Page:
Joseph M. Clark was indicted for four counts of manufacturing methamphetamine in a Meredith case investigated by the Belknap County Sheriff's Department.

Sean Connelly was indicted for one count of sale of a controlled drug from a case investigated by the Tilton Police.

Corey Cromwell was indicted for two separate counts of possession of a controlled — one investigated by Belmont Police and one investigated by Tilton Police.

Andrew Currier was indicted for two counts of conspiracy to possess a controlled drug and one count of being an accomplice to possession of a controlled drug. The case was investigated by Meredith Police.

Tyler Demond, was indicted for one count of possession of a narcotic drug in a case investigated by the Laconia Police.

Stephen Donahue was indicted for one count of receiving stolen property in a case investigated by the Laconia Police.

Christopher Erickson was indicted for four counts of possession of controlled drugs in a case investigated by the N.H. State Police.

Richard L. Fielders III was indicted for one count of theft by unauthorized taking in a case investigated by the Tilton Police.

Joshua A. Fox was indicted for one count of possession of a narcotic drug in a case investigated by the Tilton Police.

Shane Goss was indicted for one count of theft by unauthorized taking and one count of being an accomplice to criminal mischief in a case investigated by Tilton Police.

Zachary Gouette was indicted for one count of burglary in a case investigated by the Meredith Police.

Kyle Harriman was indicted for four count of possession of narcotic drugs, one count of possession of drugs, and one count of falsifying physical evidence in a case investigated by Laconia Police.

Norma Hernandez was indicted for two counts of sales of controlled rugs and once count of possession of narcotic drugs in a case investigated by the Belmont Police.

Randy Lee Johnson was indicted for four counts of forgery in a case investigated by Meredith Police.

Richard A. Kelley Jr. was indicted for motor vehicle penalties and once count of driving while intoxicated in a case investigated by Gilmanton Police.

Eric V. Lanigan was indicted for one count of theft by unauthorized taking in a case investigated by Belmont Police.

Dennis Lefebvre was indicted for one count of receiving stolen property in a case investigated by Belmont Police and for one count of burglary in a case investigated by the Laconia Police.

Jarod C. Leroux was indicted for one count of burglary in a case investigated by Laconia Police.

Eric J. Lewis was indicted for one count of possession of a narcotic drug in a case investigated by Belmont Police.

Tyler Marchand was indicted for one count of burglary in a case investigated by Laconia Police.

Mitchcell J. Martel was indicted for one count of receiving stolen property in a case investigated by N.H. State Police.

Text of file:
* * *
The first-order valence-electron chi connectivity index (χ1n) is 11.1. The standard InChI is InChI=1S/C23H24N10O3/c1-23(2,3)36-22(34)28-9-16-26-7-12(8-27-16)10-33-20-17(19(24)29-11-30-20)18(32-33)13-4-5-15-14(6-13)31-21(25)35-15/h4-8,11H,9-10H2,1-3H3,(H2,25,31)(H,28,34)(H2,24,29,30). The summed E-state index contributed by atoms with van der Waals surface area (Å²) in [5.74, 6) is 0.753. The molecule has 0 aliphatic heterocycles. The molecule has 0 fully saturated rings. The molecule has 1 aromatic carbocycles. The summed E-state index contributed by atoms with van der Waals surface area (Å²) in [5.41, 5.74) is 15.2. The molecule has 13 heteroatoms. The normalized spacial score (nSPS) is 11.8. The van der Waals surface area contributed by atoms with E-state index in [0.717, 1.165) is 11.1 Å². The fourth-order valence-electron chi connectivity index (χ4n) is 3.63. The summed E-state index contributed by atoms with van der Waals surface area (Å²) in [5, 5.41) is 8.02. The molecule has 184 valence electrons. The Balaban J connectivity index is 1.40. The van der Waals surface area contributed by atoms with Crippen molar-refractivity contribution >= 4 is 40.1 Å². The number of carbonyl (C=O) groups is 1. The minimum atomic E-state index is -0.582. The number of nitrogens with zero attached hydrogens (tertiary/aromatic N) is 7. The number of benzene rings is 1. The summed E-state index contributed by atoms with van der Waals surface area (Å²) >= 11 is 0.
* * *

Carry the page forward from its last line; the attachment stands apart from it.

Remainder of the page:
Joseph McCormick was indicted for one count of accomplice to theft by unauthorized taking in a case investigated by Gilford Police.

Tracy McGuire was indicted for one count of conspiracy to manufacture methamphetamine and possession of a controlled drug in a case investigated by the Belknap County Sheriff's Department.

Evan Mercado was indicted for two counts of theft by unauthorized taking in a case investigated by the Tilton Police.

Adrian Merced was indicted for one count of second degree assault in a case investigated by the Laconia Police.

Paul Mullaney was indicted for one count of possession of a narcotic drug in a case investigated by the Belknap County Sheriffs Department.

Kelsey Naroian was indicted for two counts of forgery in a case investigated by Tilton Police.

Klifford T. Owens was indicted for one count of acts prohibited by the Controlled Drug Act in a case investigated by the Belknap County Sheriffs Department.

Catherine Plaia was indicted for one count of theft by unauthorized taking in a case investigated by Laconia Police.

Aaron S.Rae was indicted for one count of bail jumping in a case investigated by the Belknap County Sheriffs Department.

Joseph Richardson was indicted for reckless conduct in a case investigated by Laconia Police.

Raymond Richford was indicted for one count of possession of a controlled drug in a case investigated by Tilton Police.

Samantha Romney was indicted for one count of possession of controlled drugs and one count of possession of controlled drugs with intent to distribute in a case investigated by Gilford Police.
Joshua Russell was indicted for motor vehicle penalties in a case investigated by Belmont Police.

Cody Ryan was indicted for one count of possession of a narcotic drug in a case investigated by Laconia Police.

Adam Scarsilloni was indicted for one count of theft by unauthorized taking in a case investigated by Tilton Police.

Derek Taylor was indicted for two counts of forgery in a case investigated by Meredith Police.

Thomas Ware was indicted for one count of receiving stolen property in a case investigated by Tilton Police.